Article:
For many, however, living in the reality of joy at Christmas is harder than other times of the year. Memories of loved ones, financial struggles, health issues, and relationship woes often make for a very difficult celebration. How do we find the joy of Chrismas? (You may want to read my previous post 10 Ways to Overcome a Sense of Christmas Loss. This post come from another angle.

Here are five suggestions to greater joy at Christmas:

Lower expectations of others - I see this so many times. You thought others would respond as we respond. We expected them to react to our gift differently. We thought they’d remember us and they didn’t. We shouldn’t hold others to expectation we set for them. People, even the best of people, will disappoint us.

Increase your investment in others – if we aren’t careful, Christmas can become so commercialized, even within our own families, that we unintentionally become selfish towards others. Something supernatural happens when we share with others. We are to give and extend grace, as it was given to us…this includes granting forgiveness to those who disappointed us in the previous point.

Examine your life/Address known sin – You can’t experience complete joy with a holy God if you are living contrary to His desires for your life. Where does your life need a realignment with God’s purposes and plan for you? Chances are good you know. Christmas is a great time to make new commitments, and re-dedicate your life to Christ.

Change your perspective – Choosing to be greatly joyful is not based on circumstances, but comes by perspective. Where we stand always determines what we see. Stand in faith. Joy is a gift. It’s not based on what we have done or could do, but on His grace towards us. Choose joy. Choose again. And again. And again.

Set your eyes on the prize – If you’re struggling to find joy in life, set your eyes on Jesus; the author and perfecter of your faith. Set your sight on the glory to be revealed through your trials and circumstances. God will write the final chapter of your story. You can trust Him. Look again at the manger…Jesus, the One who existed before time began, set the stars in place, lowered Himself in the form of a baby and was placed on a feeding trough, so He may give us access (through the Cross and resurrection) to a Holy God. I can’t find joy in that! Can you?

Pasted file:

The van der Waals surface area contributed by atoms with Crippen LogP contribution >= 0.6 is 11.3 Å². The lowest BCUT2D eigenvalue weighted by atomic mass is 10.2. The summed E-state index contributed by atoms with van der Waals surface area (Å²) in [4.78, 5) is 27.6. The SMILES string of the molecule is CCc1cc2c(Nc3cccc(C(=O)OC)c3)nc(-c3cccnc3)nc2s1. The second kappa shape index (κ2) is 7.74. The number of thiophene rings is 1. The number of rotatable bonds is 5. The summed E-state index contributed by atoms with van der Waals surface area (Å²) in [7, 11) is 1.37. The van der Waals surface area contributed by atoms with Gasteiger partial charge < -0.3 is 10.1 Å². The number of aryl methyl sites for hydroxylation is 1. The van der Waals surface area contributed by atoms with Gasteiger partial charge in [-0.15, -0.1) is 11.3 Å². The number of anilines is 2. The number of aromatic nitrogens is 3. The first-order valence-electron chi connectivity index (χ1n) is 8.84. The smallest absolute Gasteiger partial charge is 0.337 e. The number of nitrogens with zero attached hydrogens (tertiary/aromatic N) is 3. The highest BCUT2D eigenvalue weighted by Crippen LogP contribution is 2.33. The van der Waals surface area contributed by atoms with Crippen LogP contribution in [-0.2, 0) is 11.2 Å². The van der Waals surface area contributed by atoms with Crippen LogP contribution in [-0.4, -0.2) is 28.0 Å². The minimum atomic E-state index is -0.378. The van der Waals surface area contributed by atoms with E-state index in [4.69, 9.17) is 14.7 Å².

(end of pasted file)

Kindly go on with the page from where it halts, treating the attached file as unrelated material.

What suggestions do you have for finding more joy at Christmas?

What can the church learn from a coffee shop? (Update)

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Can/Should, the church learn from a coffee shop?

You may recall a post I did earlier this year about a new coffee shop in town. They are doing things that, honestly, I think the church could learn from them. Read that post HERE.

Well, they are at it again. Recently, thieves broke into the coffee shop. How they responded is getting citywide and even national attention.

Check out THIS local article and THIS national article. And there as many more.

Again, what can the church learn from a coffee shop?

Good job A Cup of Commonwealth!

Some of my takeaways questions:

  • How would the church respond to a break in at the church?
  • How would the community come to support us?
  • What are we doing that’s causing a community to take notice?
  • Are we making our community better?
  • Would our community say it’s a better place to live because of us?

Please add yours…

10 Ways to Overcome a Sense of Christmas Loss

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Christmas is a wonderful time of the year. As the song goes, “it’s the most wonderful time of the year”. But, for some people, Christmas can be a miserable time. Many have lost a loved one, suffered the end of a significant relationship, or even had a severe personal loss of income or health and Christmas is a just another reminder of what they no longer have. If we aren’t careful, the joy of Christmas is covered over with the emotions of loss, and rather than appreciating what we have or looking forward to what’s to come, we find ourselves in Christmas misery.